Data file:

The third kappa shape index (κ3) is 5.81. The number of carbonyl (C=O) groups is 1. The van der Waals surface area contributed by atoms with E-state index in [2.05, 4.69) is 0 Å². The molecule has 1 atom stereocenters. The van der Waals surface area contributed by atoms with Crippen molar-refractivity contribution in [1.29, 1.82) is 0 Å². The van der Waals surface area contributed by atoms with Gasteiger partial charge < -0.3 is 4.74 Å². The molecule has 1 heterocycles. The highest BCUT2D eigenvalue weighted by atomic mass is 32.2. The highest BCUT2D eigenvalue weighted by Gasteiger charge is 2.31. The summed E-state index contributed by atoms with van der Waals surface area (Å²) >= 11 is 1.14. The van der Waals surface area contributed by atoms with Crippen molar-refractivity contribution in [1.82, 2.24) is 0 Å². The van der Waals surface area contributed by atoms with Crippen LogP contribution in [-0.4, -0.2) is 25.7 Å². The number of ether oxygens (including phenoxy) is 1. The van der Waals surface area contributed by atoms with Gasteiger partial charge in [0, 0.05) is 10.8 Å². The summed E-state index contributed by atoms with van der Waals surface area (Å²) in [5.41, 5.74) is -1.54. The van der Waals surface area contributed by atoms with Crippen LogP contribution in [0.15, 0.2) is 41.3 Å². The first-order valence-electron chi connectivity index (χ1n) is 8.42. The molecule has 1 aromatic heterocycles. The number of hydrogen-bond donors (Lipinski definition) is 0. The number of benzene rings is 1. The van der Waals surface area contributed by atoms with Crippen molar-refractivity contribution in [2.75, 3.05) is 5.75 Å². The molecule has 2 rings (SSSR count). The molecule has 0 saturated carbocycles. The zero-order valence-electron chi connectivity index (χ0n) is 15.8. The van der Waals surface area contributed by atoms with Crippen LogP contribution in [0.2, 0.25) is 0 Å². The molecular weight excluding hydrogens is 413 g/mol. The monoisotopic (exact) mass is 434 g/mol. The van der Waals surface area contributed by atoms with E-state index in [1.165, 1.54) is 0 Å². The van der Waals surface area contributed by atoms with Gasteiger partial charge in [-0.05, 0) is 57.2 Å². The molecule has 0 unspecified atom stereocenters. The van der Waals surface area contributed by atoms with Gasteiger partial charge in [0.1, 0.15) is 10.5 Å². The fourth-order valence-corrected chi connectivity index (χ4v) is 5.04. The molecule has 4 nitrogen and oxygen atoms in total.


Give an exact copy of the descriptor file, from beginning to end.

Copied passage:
The third kappa shape index (κ3) is 5.81. The number of carbonyl (C=O) groups is 1. The van der Waals surface area contributed by atoms with E-state index in [2.05, 4.69) is 0 Å². The molecule has 1 atom stereocenters. The van der Waals surface area contributed by atoms with Crippen molar-refractivity contribution in [1.29, 1.82) is 0 Å². The van der Waals surface area contributed by atoms with Gasteiger partial charge < -0.3 is 4.74 Å². The molecule has 1 heterocycles. The highest BCUT2D eigenvalue weighted by atomic mass is 32.2. The highest BCUT2D eigenvalue weighted by Gasteiger charge is 2.31. The summed E-state index contributed by atoms with van der Waals surface area (Å²) >= 11 is 1.14. The van der Waals surface area contributed by atoms with Crippen molar-refractivity contribution in [1.82, 2.24) is 0 Å². The van der Waals surface area contributed by atoms with Crippen LogP contribution in [-0.4, -0.2) is 25.7 Å². The number of ether oxygens (including phenoxy) is 1. The van der Waals surface area contributed by atoms with Gasteiger partial charge in [0, 0.05) is 10.8 Å². The summed E-state index contributed by atoms with van der Waals surface area (Å²) in [5.41, 5.74) is -1.54. The van der Waals surface area contributed by atoms with Crippen LogP contribution in [0.15, 0.2) is 41.3 Å². The first-order valence-electron chi connectivity index (χ1n) is 8.42. The molecule has 1 aromatic heterocycles. The number of hydrogen-bond donors (Lipinski definition) is 0. The number of benzene rings is 1. The van der Waals surface area contributed by atoms with Crippen molar-refractivity contribution in [2.75, 3.05) is 5.75 Å². The molecule has 2 rings (SSSR count). The molecule has 0 saturated carbocycles. The zero-order valence-electron chi connectivity index (χ0n) is 15.8. The van der Waals surface area contributed by atoms with Crippen LogP contribution in [0.2, 0.25) is 0 Å². The molecular weight excluding hydrogens is 413 g/mol. The monoisotopic (exact) mass is 434 g/mol. The van der Waals surface area contributed by atoms with E-state index in [1.165, 1.54) is 0 Å². The van der Waals surface area contributed by atoms with Gasteiger partial charge in [-0.05, 0) is 57.2 Å². The molecule has 0 unspecified atom stereocenters. The van der Waals surface area contributed by atoms with Gasteiger partial charge in [0.1, 0.15) is 10.5 Å². The fourth-order valence-corrected chi connectivity index (χ4v) is 5.04. The molecule has 4 nitrogen and oxygen atoms in total.